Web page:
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Full text of "Mathura A District Memoir"

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country as to assert positively, not only that the course of the river tad
changed, but that the change had taken place quite recently.   His words are
as follows:" At Clieka Sera "  (by which he must intend the Shahganj sarae,
then recently built) " may be seen one of iiie largest pagodas in all India.    Con-
nected with it is a hospital for monkeys, not only for those that are ordinarily
on the spot, but also for -any that may -come from the surrounding country,
and Hindus are employed to feed them.   This pagoda is called Matura, and
%vas once held in much greater veneration by the heathen than it is now;
the reason being  that the Jamuna used  to flow at its foot,  and so the
Hindus3 whether natives, or strangers who had com-e from a distance on a
pilgrimage for purposes of devotion, had facilities for batKing in the river
both before they entered the pagoda and -also before eating when they went
away.   For they must not eat without bathing, and they believe that their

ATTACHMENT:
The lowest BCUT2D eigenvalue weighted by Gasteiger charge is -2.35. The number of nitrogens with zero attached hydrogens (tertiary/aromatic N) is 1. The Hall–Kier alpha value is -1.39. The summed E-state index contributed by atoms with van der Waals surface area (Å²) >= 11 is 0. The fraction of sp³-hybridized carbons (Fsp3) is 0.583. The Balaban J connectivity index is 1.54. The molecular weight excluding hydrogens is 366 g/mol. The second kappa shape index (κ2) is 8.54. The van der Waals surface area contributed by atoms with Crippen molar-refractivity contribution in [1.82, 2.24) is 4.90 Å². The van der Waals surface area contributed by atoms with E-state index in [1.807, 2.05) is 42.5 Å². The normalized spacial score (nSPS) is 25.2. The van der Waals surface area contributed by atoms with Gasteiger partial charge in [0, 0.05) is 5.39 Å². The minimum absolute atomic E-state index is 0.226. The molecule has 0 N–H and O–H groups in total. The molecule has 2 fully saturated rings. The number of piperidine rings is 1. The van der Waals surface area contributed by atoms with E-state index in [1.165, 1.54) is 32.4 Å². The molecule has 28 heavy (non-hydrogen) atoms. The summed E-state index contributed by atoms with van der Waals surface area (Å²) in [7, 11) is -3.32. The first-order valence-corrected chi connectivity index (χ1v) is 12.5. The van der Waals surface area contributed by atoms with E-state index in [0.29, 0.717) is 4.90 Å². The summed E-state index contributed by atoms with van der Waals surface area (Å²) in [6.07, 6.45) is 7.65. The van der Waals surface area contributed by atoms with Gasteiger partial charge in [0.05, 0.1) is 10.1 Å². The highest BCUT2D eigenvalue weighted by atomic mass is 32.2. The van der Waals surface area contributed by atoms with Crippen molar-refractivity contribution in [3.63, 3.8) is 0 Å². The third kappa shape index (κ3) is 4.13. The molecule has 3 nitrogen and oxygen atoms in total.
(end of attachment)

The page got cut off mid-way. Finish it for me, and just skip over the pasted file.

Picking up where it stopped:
sins are best effaced by a dip in flowing w^ter.   But for some years past
the river BUS taken a turn to the north, and now flows at the distance of a
kos or more ; whence it comes about that the shrine is less frequented by pil-
grims than it used to be.'*
The third of the principal Buddhist sites is the vicinity of the katra. Here,
at the back of the temple of Bhutesvar Maliadeva, is rather a high hill of very
limited area? on the top of which stood, till removed by the writer, a Buddhist
pillar of unusually large dimensions. It is carved in front with a female
figure, nearly life-size, bearing an umbrella, and above her head is a grotesque
bas-relief representing two monkeys,, a bird, and a misshapen human dwarf.
Immediately opposite the temple is a large ruinous tank, called Balbhadra
Kund, with a skirting wall, into which had been built up some good specimens
of tiie cross-bars of a Buddhist railing. From an adjoining well was recovered
a plain pillar neasuring four feet seven inches in height by eleven inches in
breadth, carved in front merely with two roses. The elliptical holes in the sides
of the pillar were too large for the cross-bars, which must have belonged to a
smaller range. They measure only one foot three inches in length, and are
enriched with various devices, such as a rose, a lotus, some winged monster
&c. These were eleven in number : fear of the most perfect were taken awav
by General Cunningham, the rest are still in situ. Built into the verandah
of a cJiaitpdl close by were five other Buddhist pillars of elaborate design and
almost perfect preservation. It is said that there was originally a sixth, which
some years ago was sent down to Calcutta ; there it has been followed by two
more; the remaining three were left, by the writer, for the local museum.